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Vintage Photos

El Paso’s Beautiful People: 1921-1946
Photographer’s Art Saved from the Dustbin of History

The Casasola Collection of UT El Paso
puts the “Special” in Special Collections

El Paso Texas Casasola Gisela Gonzalez Barney 1935
Gisela Gonzalez Barney
Courtesy UT El Paso, Casasola Collection
Famous Southern Cousins

If the name sounds familiar, it’s because Augustin Victor Casasola was to the Mexican Revolution(s) what Matthew Brady was to the U.S. Civil War. Casasola was a newspaper reporter before he ‘developed’ an interest in photography. He can easily claim the title of Mexico’s first photojournalist.

With his brother Miguel, the two set up Mexico’s first-of-its-kind photo agency, where they could dispatch photographers across the country to record whichever revolution, current event or disaster was currently in progress.

Editor’s Note:
In rare motion-picture footage of a triumphant Pancho Villa riding into Mexico City, Augustin Casasola can be seen setting up his tripod and view camera and then shouldering both for a sprint down the street, barely avoiding being trampled by Villa’s horse. He photographed both Villa (who never met a camera he didn’t like) and the camera-shy Emiliano Zapata. The famous shot of the two men laughing together in the presidental palace was a Casasola print). Even after Villa and Zapata were assassinated (separately and years apart) it was Casasola or staffers who photographed the bullet-riddled corpses. To this day, heirs of the Casasola Brothers operate a business in downtown Mexico City, making prints from original glass-plate negatives.

After things settled down, and before the brothers started socializing with fellow photographer, Tina Modotti, muralist Diego Rivera, self-portraitist Frieda Kahlo, and other Mexico City artists, the Brothers Casasola helped their cousin Alfonso establish a photography business on “the other side” in El Paso, Texas in 1921. It is the quiet studio work of their cousin, Alfonso Casasola, that is featured here.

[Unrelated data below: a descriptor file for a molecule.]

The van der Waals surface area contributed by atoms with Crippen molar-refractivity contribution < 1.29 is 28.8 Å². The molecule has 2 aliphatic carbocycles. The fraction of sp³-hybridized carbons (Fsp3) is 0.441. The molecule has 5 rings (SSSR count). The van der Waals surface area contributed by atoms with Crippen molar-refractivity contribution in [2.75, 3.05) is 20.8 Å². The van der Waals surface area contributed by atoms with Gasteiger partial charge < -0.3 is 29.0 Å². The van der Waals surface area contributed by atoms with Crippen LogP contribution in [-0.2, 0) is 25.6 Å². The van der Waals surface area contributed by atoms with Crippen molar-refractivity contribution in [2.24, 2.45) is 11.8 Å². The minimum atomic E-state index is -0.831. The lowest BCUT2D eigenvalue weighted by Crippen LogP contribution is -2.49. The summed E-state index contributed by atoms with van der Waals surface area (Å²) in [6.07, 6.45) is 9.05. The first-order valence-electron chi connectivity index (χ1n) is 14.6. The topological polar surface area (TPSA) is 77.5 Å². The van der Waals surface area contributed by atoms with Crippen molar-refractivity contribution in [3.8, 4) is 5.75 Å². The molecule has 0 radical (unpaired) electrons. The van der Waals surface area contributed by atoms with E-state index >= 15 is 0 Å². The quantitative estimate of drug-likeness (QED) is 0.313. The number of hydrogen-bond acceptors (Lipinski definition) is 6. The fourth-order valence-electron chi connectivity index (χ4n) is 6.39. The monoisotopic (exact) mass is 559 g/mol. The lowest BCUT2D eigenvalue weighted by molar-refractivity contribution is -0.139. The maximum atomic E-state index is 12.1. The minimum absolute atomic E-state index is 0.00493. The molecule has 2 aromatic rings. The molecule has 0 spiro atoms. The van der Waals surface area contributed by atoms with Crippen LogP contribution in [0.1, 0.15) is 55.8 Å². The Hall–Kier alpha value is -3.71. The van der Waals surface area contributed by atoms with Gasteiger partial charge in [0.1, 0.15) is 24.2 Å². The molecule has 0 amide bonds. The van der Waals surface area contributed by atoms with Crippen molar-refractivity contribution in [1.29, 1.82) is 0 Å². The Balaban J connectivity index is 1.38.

Alfonso Casasola

The Photographer Photographed
Alfonso Casasola
Courtesy UT El Paso, Casasola Collection

Alfonso Casasola and his Studio

Alfonso Casasola’s studio occupied a downtown building in the 500 block of S. El Paso Street; a stone’s throw from the International Bridge and right next door to the Colon Theater. Citizens of Juarez, El Pasoans, soldiers from Fort Bliss, visiting Mexican entertainers and even Border Patrol agents wanting a photo to send back home to Wisconsin or New Hampshire, dropped into Alfonso’s studio to have “the moments of their lives” recorded for posterity.

And so it went for decades. The pleasant, smock-wearing photographer sharing the simple joys and triumphs of people who wanted to be seen in their wedding best, their graduation robes, or (for soldiers) hard-won chevrons.

After Alfonso's in 1946, Miguel’s wife, Emma Flores, kept the studio operating until the doors finally closed in 1992. Snapshots and cheap cameras were muscling their way to the front of the line, pushing aside the maestro and his camera. Times had changed forever, but seventy-one years remains a remarkable run for a family business.

Back to 1992
In 1992 while the building at S. El Paso Street was undergoing restoration, workmen discovered thousands of negatives packed into cardboard boxes. Someone had the good sense to recognize the historical value of these discards and calls were made. The trove eventually found a home in the C. L. Sonnichsen Collection of the University of Texas at El Paso where they are currently being processed as time and funding permits. Out of an estimated total of 50,000 negatives, less than 3,000 have been processed to date (2007).
Mabel Moody - El Paso Texas Casasola

Mabel Moody
Courtesy UT El Paso, Casasola Collection